by Neil Carleton
When can an internet tower look like a tree? If you have a big white spruce in your rural front yard, it might be the perfect solution to bring internet service into your home.
After reading about the heritage spruce growing at the old S.S. No.9 Ramsay Public School, on the 8th concession, Kaija Mountain e-mailed about the large white spruce growing at 411 Bellamy Mills Road in front of her family’s house. When I visited, this month’s unique tree could be seen a considerable distance away. With a height of 19 m ( 62 ft ), it towers over the house with a companion that’s almost as tall. At chest height, the diameter is a substantial 77 cm ( 30 in ) with a circumference of 2.2 m ( 7 ft ).
Kaija and Jim Mountain moved to the property in 1989. The tall spruce trees around the house have been a nesting home over the years to different kinds of birds, including families of robins and swallows. Each year the Mountain family looks forward to the return of an oriole. Its intricate hanging nest gently sways to the comforting sound of the wind in the spruce branches. The trees have also been climbing challenges when their daughters were growing up. Kaija recalls the time when a neighbour called to report that she could see one of the girls high up in the branches.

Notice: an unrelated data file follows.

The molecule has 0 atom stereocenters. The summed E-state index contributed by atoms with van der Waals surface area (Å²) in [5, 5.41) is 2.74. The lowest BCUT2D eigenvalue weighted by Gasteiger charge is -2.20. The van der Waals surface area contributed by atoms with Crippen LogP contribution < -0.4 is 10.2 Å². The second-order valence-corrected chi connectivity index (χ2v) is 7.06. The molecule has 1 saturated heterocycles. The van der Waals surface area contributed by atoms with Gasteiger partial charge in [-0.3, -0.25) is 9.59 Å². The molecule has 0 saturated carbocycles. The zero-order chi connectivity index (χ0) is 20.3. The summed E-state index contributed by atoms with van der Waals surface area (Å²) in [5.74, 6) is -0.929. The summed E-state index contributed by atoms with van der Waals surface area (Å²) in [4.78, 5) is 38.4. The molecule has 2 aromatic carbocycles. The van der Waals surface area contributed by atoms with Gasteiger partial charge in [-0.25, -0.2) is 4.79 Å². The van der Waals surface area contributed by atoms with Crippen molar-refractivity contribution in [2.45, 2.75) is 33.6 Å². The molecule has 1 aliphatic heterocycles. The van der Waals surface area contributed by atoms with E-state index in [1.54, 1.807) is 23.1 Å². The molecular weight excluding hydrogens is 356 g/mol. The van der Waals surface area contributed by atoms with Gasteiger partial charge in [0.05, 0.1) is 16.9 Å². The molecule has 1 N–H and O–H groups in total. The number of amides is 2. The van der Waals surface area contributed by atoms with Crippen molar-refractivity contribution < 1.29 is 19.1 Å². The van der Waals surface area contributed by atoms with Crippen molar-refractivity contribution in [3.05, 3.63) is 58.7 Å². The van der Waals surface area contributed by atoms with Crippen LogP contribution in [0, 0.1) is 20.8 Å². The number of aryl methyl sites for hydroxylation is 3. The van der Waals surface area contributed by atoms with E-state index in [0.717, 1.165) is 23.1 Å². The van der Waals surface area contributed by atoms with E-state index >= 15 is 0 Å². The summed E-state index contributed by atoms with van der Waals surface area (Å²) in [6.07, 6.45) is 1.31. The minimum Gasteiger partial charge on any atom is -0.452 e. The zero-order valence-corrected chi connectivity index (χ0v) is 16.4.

After the Mountain family moved to the farm, the late Ron Gunn explained that the trees around the house were planted in 1925 by his parents, Grant and Annie. The seven white spruce of Christmas tree size took well and flourished. In 1991, one of the big trees was struck by lightning. Jim and his father cut it down, brought in a portable saw, and used the lumber to make box stalls in the barn. Three others blew down in strong winds.
While I was taking a photo to accompany this column, Kaija and Jim pointed out the small white internet antenna that is almost hidden in the upper-most branches of the big white spruce. The wireless signal that arrives at the top of the tall tree brings internet service into their home. It’s certainly the nicest looking telecommunications tower I’ve ever seen.
I’m grateful to Paul Ralph at Cedar Hill Berry Farm for his advice about the age of a Christmas tree size spruce. Under farm conditions, a tree of adult height could be in the ten to twelve year range. If the growth rate of a wild tree was somewhat less, under not as favourable conditions, the white spruce that Grant and Annie Gunn planted in 1925 was perhaps fourteen or fifteen years old.
I think it would be appropriate this year to celebrate the tree’s 100th anniversary. Thank you to Kaija and Jim Mountain for nominating this month’s tree of renown.
Do you have a favourite tree? Readers are invited to submit their nominations for an honor roll of trees in our area that could be featured in future articles. You can contact me at 613-256-2018, <firstname.lastname@example.org >, or Neil Carleton, P.O. Box 1644, Almonte, Ontario, K0A 1A0. I look forward to hearing from you.
Until the next column, you’ll find me looking for and hanging out with local shady characters.